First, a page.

Objectives Personal and familial knowledge of genetic predispositions, especially BRCA1/2 deleterious mutations, have increasing implications in cancer prevention and outcomes. [1, 2] Lack of genetic testing is a barrier to global health equity. We explored the current state of genetic testing throughout the world and assessed regional variabilities.
Methods Guidelines for BRCA testing were found in publications, position papers, and online documents that outline testing criteria through a non-systematic literature review conducted by two certified cancer genetic counselors. Six categories for testing BRCA were created to capture the wide breadth of testing standards worldwide (table 1). [3–16]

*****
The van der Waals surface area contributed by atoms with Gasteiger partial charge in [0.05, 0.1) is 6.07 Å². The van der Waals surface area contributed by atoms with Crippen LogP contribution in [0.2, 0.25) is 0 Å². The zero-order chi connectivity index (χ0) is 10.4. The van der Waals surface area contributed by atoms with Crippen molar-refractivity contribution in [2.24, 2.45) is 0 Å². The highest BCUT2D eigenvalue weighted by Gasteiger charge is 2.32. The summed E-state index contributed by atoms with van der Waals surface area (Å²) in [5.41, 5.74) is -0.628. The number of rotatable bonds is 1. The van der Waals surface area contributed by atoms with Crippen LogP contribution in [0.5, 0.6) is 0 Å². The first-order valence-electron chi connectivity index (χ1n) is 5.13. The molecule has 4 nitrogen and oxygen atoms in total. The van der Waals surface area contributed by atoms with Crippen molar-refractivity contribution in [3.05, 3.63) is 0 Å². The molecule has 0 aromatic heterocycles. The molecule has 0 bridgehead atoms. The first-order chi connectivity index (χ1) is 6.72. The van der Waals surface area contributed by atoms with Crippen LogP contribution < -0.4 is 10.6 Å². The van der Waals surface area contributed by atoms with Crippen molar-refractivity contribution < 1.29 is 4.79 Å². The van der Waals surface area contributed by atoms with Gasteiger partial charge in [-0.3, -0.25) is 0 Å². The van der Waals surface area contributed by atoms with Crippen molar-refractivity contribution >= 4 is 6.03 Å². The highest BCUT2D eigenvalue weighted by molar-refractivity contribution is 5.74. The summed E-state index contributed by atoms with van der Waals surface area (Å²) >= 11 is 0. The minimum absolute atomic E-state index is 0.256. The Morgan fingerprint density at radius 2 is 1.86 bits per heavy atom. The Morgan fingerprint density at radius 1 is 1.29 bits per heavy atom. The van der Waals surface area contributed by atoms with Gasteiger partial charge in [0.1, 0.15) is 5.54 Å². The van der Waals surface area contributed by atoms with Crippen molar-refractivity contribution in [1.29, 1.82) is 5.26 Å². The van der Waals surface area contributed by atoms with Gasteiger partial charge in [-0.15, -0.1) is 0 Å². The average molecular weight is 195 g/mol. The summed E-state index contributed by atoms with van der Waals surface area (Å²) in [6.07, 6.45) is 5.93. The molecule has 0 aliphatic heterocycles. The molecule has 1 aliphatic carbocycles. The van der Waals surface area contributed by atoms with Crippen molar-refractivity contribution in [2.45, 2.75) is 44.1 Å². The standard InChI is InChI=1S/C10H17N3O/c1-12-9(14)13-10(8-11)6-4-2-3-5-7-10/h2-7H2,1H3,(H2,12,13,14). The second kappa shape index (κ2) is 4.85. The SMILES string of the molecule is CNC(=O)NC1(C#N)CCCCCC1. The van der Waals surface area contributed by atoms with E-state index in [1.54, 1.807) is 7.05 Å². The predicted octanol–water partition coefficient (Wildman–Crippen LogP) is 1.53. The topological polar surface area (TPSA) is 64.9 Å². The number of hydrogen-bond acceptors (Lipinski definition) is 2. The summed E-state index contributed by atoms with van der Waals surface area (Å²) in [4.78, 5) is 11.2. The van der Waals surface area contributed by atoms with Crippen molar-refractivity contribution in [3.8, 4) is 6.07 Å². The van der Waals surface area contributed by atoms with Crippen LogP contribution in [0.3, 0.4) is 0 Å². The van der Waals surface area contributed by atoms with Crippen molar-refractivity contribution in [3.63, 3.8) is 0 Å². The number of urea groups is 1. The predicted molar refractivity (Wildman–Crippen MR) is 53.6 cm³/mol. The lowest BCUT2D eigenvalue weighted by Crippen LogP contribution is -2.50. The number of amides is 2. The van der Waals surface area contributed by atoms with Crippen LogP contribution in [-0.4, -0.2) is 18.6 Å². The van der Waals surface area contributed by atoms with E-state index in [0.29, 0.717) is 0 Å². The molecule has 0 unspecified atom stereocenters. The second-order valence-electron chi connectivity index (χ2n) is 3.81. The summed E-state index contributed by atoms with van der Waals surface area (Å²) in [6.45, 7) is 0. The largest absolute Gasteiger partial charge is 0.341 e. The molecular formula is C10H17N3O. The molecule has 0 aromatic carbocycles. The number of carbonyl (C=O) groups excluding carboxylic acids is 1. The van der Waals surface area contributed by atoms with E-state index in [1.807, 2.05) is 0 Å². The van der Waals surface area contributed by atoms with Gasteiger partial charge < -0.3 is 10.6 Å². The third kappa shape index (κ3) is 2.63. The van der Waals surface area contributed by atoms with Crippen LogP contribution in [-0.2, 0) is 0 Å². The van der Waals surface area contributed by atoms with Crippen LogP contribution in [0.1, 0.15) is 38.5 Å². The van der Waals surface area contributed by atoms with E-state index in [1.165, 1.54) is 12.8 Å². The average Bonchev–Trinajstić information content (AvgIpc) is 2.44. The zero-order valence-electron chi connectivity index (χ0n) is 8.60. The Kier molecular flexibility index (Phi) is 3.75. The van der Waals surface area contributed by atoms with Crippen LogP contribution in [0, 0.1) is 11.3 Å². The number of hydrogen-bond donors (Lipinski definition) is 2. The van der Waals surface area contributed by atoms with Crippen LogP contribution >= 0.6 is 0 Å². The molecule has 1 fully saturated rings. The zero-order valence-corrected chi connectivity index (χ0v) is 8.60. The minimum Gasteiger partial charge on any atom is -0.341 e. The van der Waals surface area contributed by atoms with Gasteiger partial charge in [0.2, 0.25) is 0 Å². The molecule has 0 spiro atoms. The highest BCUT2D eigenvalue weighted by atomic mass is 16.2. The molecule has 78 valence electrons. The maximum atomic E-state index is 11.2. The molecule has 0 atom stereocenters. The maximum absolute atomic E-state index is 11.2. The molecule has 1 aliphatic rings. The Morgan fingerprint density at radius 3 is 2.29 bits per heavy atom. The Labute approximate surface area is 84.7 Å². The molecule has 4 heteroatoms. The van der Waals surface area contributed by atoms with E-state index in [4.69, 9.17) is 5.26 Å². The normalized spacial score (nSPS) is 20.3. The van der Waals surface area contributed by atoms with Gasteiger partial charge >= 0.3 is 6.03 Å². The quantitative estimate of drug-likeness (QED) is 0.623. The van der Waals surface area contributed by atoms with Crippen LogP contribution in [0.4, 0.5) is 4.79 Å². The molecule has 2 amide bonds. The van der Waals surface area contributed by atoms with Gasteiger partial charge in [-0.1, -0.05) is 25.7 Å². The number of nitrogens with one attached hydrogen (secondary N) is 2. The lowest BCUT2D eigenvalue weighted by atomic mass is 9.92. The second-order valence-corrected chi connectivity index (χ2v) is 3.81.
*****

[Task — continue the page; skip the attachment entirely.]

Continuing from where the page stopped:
Results Worldwide variability in BRCA testing persists even in regions with codified guidelines. Even regions with the economic structure to support widespread testing and clearly defined guidelines, (i.e. United States and United Kingdom) are undertesting for BRCA. Accessibility of these guidelines alone poses a regional difficulty not only for public knowledge and awareness, but uniform practice among healthcare providers.
Conclusions Global assessment of BRCA-directed guidelines are tremendously variable; therefore, formalized global guidelines are needed to expand access to testing, thereby improve health equity and patient outcomes. Lack of implementation even in Category-1 regions, highlights the need for greater awareness of guideline recommended care, and additional strategies to ensure optimized guideline adherence coverage.
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